Getting the basics right

BUILDING A STRONG MARKETING OR NEW BUSINESS PROGRAM depends less on creativity than on getting the basics right.

Too many businesses head off again and again in some new direction – with marketing, strategy, or some other new thing – while everything they’ve tried in the past, including building all the basics – is left behind in a shambles.

The siren call of the new – especially something they see as new like a blog or a FaceBook page – has great appeal. But unless your new business infrastructure is built on a solid foundation, piling more on top isn’t going to amount to much. And eventually, it could all collapse.

So what should you do? Start on the new and exciting? Or fix what you already have and get the basics right?


The smartest and most profitable answer is almost always: get the basic right first. Get your plan and strategy, a solid brand, clear messages, good products and services, and some first class tools in place. Get your marketing team built with competent, talented people, agree on your direction, and then figure out the best ways to pull others – including your customers – into the tent.

I know. It’s not fun or sexy. And it’s not glamorous and cool. But let’s not kid ourselves. How many opportunities are you going to miss because your story wasn’t told well – or perhaps at all? Or because you weren’t considered a player?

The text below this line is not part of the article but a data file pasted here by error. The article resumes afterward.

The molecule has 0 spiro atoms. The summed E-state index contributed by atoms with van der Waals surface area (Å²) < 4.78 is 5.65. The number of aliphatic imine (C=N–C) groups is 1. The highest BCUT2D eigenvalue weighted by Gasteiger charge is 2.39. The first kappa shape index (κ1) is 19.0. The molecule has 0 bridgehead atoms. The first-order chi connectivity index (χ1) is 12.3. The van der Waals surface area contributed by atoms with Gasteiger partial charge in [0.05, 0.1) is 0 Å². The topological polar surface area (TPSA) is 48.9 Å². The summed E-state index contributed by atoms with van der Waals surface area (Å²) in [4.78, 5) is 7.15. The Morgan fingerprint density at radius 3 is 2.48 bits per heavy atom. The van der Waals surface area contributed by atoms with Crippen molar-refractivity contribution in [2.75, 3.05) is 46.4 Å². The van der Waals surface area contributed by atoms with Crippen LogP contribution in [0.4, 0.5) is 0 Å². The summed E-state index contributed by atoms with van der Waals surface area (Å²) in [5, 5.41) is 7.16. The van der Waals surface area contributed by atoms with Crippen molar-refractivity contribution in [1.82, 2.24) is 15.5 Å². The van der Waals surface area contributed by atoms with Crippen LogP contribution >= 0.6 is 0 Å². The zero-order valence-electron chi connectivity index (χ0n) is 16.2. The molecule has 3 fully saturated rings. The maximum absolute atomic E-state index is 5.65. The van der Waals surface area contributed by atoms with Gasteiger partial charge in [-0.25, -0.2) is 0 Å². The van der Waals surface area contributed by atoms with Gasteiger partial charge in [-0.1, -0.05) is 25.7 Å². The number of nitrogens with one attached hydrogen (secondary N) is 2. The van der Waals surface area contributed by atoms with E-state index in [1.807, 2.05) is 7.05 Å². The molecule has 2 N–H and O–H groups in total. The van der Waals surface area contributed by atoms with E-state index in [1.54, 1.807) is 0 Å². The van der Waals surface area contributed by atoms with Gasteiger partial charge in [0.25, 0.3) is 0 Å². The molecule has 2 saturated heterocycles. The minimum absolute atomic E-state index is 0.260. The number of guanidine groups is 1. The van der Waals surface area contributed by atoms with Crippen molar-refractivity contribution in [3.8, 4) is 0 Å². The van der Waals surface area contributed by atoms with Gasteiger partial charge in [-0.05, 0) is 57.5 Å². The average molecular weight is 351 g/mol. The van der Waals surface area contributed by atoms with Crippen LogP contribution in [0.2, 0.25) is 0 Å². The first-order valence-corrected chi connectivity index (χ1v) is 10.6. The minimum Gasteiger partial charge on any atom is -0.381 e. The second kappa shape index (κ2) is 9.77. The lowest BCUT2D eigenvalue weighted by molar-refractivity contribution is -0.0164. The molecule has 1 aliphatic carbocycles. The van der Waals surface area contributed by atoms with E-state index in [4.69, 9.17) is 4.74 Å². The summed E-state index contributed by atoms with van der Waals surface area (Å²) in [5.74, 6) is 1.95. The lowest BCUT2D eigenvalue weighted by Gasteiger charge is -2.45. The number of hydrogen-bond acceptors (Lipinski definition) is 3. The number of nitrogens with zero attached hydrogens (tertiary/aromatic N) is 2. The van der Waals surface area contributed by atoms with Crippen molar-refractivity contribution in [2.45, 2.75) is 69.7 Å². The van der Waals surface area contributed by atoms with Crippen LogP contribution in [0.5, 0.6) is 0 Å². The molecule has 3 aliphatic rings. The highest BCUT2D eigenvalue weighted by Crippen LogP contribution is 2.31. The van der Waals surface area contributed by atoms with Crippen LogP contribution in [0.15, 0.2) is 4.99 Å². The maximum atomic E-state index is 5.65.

Here’s why starting with the basics is critical: Marketing and communication works best when your message is simple, clear, and repeated again and again. Consistency matters enormously – both in terms of leveraging your investment and as a way to measure and compare your results. If you are always trying new things, you can forget about the repeated part.

Every effort becomes a new start – and requires considerably more time and financial investment than repeating or even updating what has already worked for you in the past. For instance, if you often change where you advertise, it can be like starting completely from scratch each time – new rep, new artwork, new ad sizes and specifications, new pricing, new customers (who may or may not be within your target demographic), and no track record to compare the results to. That’s why companies rarely make progress when they try one new thing after another.

So take a hard look at the basics of your marketing before you approve that flashy new project . When the basics are all in place and working well, then it may be the right time to branch out and add something new.

Carl Francis

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